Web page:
Police Chief Serpas has concocted a curious strategy for dealing with New Orleans’ intractable crime problem, particularly our sky-high homicide rate. It all comes down to managing expectations.
For the past year, Serpas has issued a police press release detailing the rap sheet of any murder victim (if they had one, which is generally the case). This even includes victims with no convictions, only arrests where charges were never brought or were later dropped.
Serpas’ strategy has received less than glowing reviews from Times-Picayune columnists Jarvis DeBerry and James Gill. DeBerry accuses Serpas of being so preoccupied with public relations that he’s refusing to deal with the murder epidemic that plagues our city.
Although the fact that a murder victim had a violent past may be relevant in some cases, DeBerry concedes, “pointing out that one murder victim was arrested for solicitation 21 years before her demise or that a teenage victim had once been arrested (but not convicted) for fighting seems part of an overall plan Serpas has to reject the murder rate as a measure of his performance.”
Gill minces fewer words, accusing Serpas of essentially arguing that “it’s your own damn fault if you get shot around here.”
At the risk of piling on poor ‘ol Serpas, I must agree that DeBerry and Gill are on to something here. Serpas set the pathetic goal of reducing the murder rate by a paltry 5%, and ultimately the murder rate increased by 14% in 2011. Tarring murder victims under these circumstances reeks of desperation, and it’s a bit unseemly to boot.
On the other hand, I do sympathize with Serpas. I’ve made the point before myself both in this column and in casual conversation, that most murders in this city are between criminals and our murder rate actually says little about your average citizen’s risk of being victimized by violent crime.
However, I’m a mild-mannered columnist writing for a neighborhood Internet news site (who would never be confused with Superman) while Serpas is the Chief of Police (and he is frequently confused with Chief Clancy Wiggum from “The Simpsons”). When I put the crime rate in perspective, it’s good commentary, but when Serpas does it, it’s excuse-making.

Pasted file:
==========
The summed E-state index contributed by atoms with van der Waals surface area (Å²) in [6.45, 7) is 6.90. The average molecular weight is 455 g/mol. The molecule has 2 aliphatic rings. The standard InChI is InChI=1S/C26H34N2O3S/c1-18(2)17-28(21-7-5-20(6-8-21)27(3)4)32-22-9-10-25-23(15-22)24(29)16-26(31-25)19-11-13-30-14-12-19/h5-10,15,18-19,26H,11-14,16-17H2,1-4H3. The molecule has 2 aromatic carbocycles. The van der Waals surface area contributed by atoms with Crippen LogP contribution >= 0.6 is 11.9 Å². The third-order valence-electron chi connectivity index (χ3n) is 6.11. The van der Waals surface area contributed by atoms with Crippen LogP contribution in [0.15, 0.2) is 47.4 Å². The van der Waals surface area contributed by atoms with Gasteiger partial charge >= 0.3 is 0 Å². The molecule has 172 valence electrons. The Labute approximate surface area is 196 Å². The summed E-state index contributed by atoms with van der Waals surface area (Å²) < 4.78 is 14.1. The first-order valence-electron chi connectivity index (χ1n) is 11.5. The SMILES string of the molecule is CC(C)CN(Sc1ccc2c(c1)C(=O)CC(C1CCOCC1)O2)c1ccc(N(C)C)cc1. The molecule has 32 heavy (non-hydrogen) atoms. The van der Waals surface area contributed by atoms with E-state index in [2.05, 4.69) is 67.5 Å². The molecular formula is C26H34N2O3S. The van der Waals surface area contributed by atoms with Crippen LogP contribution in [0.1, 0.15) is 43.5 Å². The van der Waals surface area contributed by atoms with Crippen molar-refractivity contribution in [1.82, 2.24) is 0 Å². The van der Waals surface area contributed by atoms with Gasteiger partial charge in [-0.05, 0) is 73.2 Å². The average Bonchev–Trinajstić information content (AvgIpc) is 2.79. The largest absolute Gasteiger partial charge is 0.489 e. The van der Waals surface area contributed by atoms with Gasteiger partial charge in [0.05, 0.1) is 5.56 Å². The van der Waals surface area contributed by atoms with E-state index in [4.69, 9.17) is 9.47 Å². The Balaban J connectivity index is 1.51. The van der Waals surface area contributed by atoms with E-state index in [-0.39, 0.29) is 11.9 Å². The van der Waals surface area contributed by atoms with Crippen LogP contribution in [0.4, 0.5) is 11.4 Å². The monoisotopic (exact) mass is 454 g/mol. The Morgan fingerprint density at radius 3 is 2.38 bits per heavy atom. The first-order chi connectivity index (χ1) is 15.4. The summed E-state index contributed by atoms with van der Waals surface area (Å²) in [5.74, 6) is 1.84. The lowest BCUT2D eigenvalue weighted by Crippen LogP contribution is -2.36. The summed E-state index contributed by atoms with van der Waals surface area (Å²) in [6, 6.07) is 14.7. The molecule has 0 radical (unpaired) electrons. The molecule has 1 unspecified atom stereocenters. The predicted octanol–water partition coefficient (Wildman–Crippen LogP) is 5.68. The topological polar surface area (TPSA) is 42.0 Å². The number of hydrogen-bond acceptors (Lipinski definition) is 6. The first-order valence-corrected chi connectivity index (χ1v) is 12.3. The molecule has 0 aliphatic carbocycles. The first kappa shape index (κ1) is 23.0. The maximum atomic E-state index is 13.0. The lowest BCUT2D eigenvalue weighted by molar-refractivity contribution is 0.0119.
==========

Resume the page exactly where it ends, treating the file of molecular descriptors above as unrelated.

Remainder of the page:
What’s more, Serpas is taking it too far. Citing decades-old arrests (not convictions) for the proposition that a murder victim “lived by the sword” is untenable, particularly where you’re dealing with minor and/or nonviolent offenses. I’m sure that most of us know somebody who has been arrested at least once in the distant past, and were they ever a murder victim, we’d be disgusted if Serpas trotted it out as if to say “he had it coming.”
Still, there’s a nagging thought in the back of my mind that Serpas is really caught in a no-win situation. I’m not convinced that he really has the ability to change the murder rate given the factors behind it (cultural and socioeconomic). Thus, his only option may well be to blame the victims. Even granting Serpas that concession, though, only means that he’s willing to slam others in order to save his own political skin. The best case scenario is itself a less-than-flattering portrayal.
We need a comprehensive public debate on how to deal with our homicide rate, and it’s long overdue. When people are gunned down in the streets, even violent criminals, all of us risk being placed in the crossfire. When we hear that another toddler took a round to the head, it’s cold comfort to announce that the intended target was a scumbag. It’s even less comforting when the intended target was not a scumbag, but just an innocent with a stale, bogus arrest from back when members-only jackets were all the rage.
Serpas may be caught in a Catch-22, but he can acquit himself better than this. I, for one, am capable of managing my own damn expectations.
Owen Courrèges, a New Orleans attorney and resident of the Garden District, offers his opinions for UptownMessenger.com on Mondays. He has previously written for the Reason Public Policy Foundation.